Success redefined

The Globe and Mail has chosen Canada’s 2008 nation builder:  Jean Vanier.

Jean VanierM. Vanier was instrumental in changing the way that mentally handicapped people are cared for. In L’Arche communities, founded by M. Vanier, volunteers live round the clock with the mentally handicapped people they serve.

M. Vanier is a devout Roman Catholic. It seems to me that L’Arche (= “the ark”) follows a monastic model of ministry:  devoting one’s entire life to carrying out God’s work in a community set apart from the way people ordinarily live.

The L’Arche model is certainly rooted in the Gospels:  specifically, in Jesus’ admonition to serve “the least of these, my brethren“. Vanier tells the Globe and Mail that he wants to announce a message:

That people who are weak have something to bring us, that they are important people and it’s important to listen to them. In some mysterious way, they change us. Being in a world of the strong and powerful, you collect attitudes of power and hardness and invulnerability. [… But] it is vulnerability that brings us together.”

Vanier maintains that we need to redefine success:

Recently, a couple came to him with their one-and-a-half-year-old son, who had an undiagnosed disorder and screamed incessantly. Mr. Vanier asked the mother how she was, and she muttered, “Okay.” He asked the father, a military man, the same question. “Sometimes,” the father said, “I want to throw him out the window.”

Mr. Vanier leans forward in his chair. “And I said to him, ‘I understand. I’ve lived the same thing.'”

He is referring to Lucien, a severely handicapped man who used to live with him and whose endless shrieking began with his mother’s death and rarely stopped. Mr. Vanier often returns to Lucien in his writing: Suffering through that noise helped him understand not only his own limitations but what the families of disabled people must go through, isolated as they often are.

“It obviously penetrated through all my protective systems and awoke anguish, and I could see violence within me,” he says. “If I hadn’t been in a community, I don’t know what I would have done.”

Lucien died a few years ago; his screaming never ceased entirely. It is easy, when hearing this story, to understand why L’Arche is always facing a shortage of volunteers. Most people would find such a life too taxing to endure.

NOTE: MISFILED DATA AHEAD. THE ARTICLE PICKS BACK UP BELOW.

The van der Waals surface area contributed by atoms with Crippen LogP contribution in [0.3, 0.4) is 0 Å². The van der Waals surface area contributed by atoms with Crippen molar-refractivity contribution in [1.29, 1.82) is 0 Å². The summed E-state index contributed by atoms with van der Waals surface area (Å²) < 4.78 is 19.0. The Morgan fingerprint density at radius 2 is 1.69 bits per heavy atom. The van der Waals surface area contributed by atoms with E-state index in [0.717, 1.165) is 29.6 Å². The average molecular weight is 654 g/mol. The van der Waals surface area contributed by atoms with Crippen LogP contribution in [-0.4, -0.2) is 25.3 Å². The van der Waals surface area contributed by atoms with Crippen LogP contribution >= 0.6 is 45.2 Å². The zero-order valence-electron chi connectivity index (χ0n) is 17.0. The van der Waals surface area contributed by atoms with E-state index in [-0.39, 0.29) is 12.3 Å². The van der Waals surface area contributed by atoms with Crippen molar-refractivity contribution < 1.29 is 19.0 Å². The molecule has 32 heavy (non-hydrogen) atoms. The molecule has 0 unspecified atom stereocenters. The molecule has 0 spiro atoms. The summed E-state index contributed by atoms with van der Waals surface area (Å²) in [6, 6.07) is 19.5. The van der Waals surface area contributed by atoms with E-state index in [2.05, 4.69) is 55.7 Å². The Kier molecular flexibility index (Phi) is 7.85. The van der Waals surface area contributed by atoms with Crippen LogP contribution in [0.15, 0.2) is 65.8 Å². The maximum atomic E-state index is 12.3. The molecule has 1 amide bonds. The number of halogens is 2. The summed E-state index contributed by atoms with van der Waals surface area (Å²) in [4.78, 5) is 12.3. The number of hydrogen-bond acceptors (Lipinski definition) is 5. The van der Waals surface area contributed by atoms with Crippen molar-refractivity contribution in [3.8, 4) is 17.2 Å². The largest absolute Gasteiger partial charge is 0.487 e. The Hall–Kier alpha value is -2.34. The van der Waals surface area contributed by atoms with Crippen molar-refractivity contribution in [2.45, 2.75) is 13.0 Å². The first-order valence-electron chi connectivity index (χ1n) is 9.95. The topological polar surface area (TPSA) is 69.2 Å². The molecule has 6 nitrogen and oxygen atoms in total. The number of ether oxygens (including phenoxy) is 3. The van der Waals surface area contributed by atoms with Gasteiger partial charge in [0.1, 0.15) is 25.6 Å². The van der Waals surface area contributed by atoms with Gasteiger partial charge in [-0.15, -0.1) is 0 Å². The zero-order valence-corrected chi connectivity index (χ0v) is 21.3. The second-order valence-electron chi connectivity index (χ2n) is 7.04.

What Mr. Vanier finds surprising is that very often it’s the volunteers’ parents who don’t want them to work at L’Arche.

“Parents will say, ‘We gave you education, university, and now you want to live with these people?'” […]

This leads to one of the cornerstones of Mr. Vanier’s philosophy, which is essentially that we’ve lost track of the different ways to measure a successful life. [… Vanier muses,] “How to find a world where the essential thing is to work for peace, to work to build something together?” […]

One of those who came and stayed was Cariosa Kilcommons. Disillusioned with her pre-med studies, Ms. Kilcommons dropped out of St. Francis Xavier University more than 20 years ago to live at the L’Arche home in Cape Breton. Four years later, she came to stay in Trosly; now, she returns to her family home in Pincher Creek, Alta., only for the occasional holiday.

“It was pretty radical,” she says of her decision to make L’Arche her life. “But I was filled with inner certitude. It’s true that a lot is asked of us here, but we get a lot back. The hours are long, but the experience is so rich.”

Certain public figures maintain that the world would be a better place without religion. And it’s true that religion does a lot of harm in the world. Some of the most prominent religious leaders stand for intolerance, division, and violence (whether overt or covert).

Maybe those religious leaders have absorbed the wrong definition of success. They pursue publicity, glory, money, deference, and access to the corridors of power. Perhaps they also mobilize people for ministry. But it’s difficult to keep one’s motives pure when those things begin to blend together.